Hobbinol; or The Rural Games

by William Somervile

William Somervile


What old Menalcas at his feast reveal'd,
I sing; strange feats of antient prowess, deeds
Of high renown, while all his listening guests
With eager Joy receiv'd the pleasing tale.
O thou who late on Vaga's flowery banks
Slumbering secure, with Stirom well bedew'd,
Fallacious cask, in sacred dreams wert taught
By ancient seers, and Merlin prophet old,
To raise ignoble themes with strains sublime,
Be thou my guide! while I thy track pursue
With wing unequal, through the wide expanse
Adventurous range, and emulate thy flights.
In that rich vale, where with Dobunian fields
Cornavian borders meet, far fam'd of old
For Montfort's hapless fate, undaunted earl;
Where from her fruitful urn Avona pours
Her kindly torrent on the thirsty glebe,
And pillages the hills to' enrich the plains
On whose luxuriant banks flowers of all hues
Start up spontaneous; and the teeming soil
With hasty shoots prevents its owner's pray'r:
The pamper'd wanton steer, of the sharp axe
Regardless, that o'er his devoted head
Hangs menacing, crops his delicious bane,
Nor knows the price is life; with envious eye
His labouring yoke-fellow beholds his plight,
And deems him blest, while on his languid neck
In solemn sloth he tugs the lingering plough.
So blind are mortals, of each other's state
Mis-judging, self-deceiv'd. Here as supreme
Stern Hobbinol in rural plenty reigns
O'er wide-extended fields, his large domain.
The' obsequious villagers, with looks submiss
Observant of his eye, or when with seed
To' impregnate Earth's fat womb, or when to bring
With clamorous joy the bearded harvest home.
Here, when the distant sun lengthens the nights,
When the keen frosts the shivering farmer warn
To broach his mellow cask, and frequent blasts
Instruct the crackling billets how to blaze,
In his warm wicker-chair, whose pliant twigs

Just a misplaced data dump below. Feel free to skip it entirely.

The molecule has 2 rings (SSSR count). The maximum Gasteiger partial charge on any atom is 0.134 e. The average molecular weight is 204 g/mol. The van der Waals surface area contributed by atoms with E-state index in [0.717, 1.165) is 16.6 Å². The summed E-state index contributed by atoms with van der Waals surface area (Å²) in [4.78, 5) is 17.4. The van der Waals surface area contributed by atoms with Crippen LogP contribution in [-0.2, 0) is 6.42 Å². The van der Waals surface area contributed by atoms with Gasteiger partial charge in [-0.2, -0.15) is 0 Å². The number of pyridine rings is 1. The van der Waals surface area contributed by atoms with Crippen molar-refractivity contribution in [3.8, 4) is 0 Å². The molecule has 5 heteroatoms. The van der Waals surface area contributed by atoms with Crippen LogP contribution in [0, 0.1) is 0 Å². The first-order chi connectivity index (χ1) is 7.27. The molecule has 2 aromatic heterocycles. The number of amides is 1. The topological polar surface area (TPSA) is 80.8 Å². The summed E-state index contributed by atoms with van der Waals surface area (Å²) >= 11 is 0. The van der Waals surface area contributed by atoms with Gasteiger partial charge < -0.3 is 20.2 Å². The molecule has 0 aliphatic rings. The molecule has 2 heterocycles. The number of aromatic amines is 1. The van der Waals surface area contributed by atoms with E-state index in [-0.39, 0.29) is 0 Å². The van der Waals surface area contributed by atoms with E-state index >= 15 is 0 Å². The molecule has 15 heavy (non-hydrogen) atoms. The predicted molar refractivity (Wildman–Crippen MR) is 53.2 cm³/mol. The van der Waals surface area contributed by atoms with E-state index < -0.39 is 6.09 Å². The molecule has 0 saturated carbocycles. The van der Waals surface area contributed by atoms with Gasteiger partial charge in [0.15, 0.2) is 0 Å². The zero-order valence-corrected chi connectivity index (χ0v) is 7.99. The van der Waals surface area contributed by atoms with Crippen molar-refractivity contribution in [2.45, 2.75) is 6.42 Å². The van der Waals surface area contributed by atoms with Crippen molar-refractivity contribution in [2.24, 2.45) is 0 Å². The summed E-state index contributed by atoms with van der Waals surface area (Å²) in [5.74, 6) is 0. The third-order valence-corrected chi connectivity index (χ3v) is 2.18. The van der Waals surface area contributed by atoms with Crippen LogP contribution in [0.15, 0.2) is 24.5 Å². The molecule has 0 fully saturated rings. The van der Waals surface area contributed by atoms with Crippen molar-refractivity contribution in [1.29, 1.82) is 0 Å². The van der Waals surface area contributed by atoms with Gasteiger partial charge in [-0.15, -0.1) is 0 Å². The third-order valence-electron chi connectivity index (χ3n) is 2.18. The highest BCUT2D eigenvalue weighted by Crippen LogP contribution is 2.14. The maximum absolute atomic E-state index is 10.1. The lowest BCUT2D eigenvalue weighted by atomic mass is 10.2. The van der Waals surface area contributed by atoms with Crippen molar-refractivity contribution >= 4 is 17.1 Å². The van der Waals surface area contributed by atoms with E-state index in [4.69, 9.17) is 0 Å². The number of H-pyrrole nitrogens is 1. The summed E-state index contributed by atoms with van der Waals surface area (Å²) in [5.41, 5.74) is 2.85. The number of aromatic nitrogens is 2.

In close embraces join'd, with spacious arch
Vault the thick-woven roof, the bloated churl
Loiters in state, each arm reclin'd is prop'd
With yielding pillows of the softest down.
In mind compos'd, from short coival tube
He sucks the vapours bland, thick curling clouds
Of smoke around his reeking temples play,
Joyous he sits, and impotent of thought
Puffs away care, and sorrow from his heart.
How vain the pomp of kings! Look down, ye great,
And view with envious eye the downy nest,
Where soft Repose, and calm Contentment dwell.
Unbrib'd by wealth, and unrestrain'd by power.
One son alone had blest his bridal bed,
Whom good Calista bore, nor long surviv'd
To share a mother's joy, but left the babe
To his paternal care. An orphan niece
Near the same time his dying brother sent,
To claim his kind support. The helpless pair
In the same cradle slept, nurs'd up with care
By the same tender hand, on the same breasts
Alternate hung with joy; till reason dawn'd,
And a new light broke out by slow degrees:
Then on the floor the pretty wantons play'd,
Gladding the farmer's heart with growing hopes,
And pleasures erst unfelt. Whene'er with cares
Oppress'd, when wearied, or alone he doz'd,
Their harmless prattle soothed his troubled soul.
Say, Hobbinol, what ecstasies of joy
Trill'd through thy veins, when climbing for a kiss
With little palms they strok'd thy grisly beard,
Or round thy wicker whirl'd their rattling cars?
Thus from their earliest days bred up, and train'd
To mutual fondness, with their stature grew
The thriving passion. What love can decay
That roots so deep! Now ripening manhood curl'd
On the gay stripling's chin; her panting breasts,
And trembling blushes glowing on her cheeks,
Her secret wish betray'd. She at each mart
All eyes attracted; but her faithful shade,
Young Hobbinol, ne'er wander'd from her side.
A frown from him dash'd every rival's hopes.
For he, like Peleus' son, was prone to rage.
Inexorable, swift like him of foot
With ease could overtake his dastard foe,
Nor spar'd the suppliant wretch. And now approach'd
Those merry days, when all the nymphs and swains,
In solemn festivals and rural sports,
Pay their glad homage to the blooming spring.
Young Hobbinol by joint consent is rais'd
To' imperial dignity, and in his hand
Bright Ganderetta tripp'd, the Jovial queen
Of Maia's gaudy month, profuse of flowers.
From each enamell'd mead the' attendant nymphs
Loaded with odorous spoils, from these select
Each flower of gorgeous die, and garlands weave
Of party-colour'd sweets; each busy hand
Adorns the jocund queen: in her loose hair,
That to the winds in wanton ringlets plays,
The tufted cowslips breathe their faint perfumes.
On her refulgent brow, as crystal clear,
As Parian marble smooth, Narcissus hangs
His drooping head, and views his image there,
Unhappy flow'r! Pansies of various hue,
Iris, and Hyacinth, and Asphodel,
To deck the nymph, their richest liveries wear,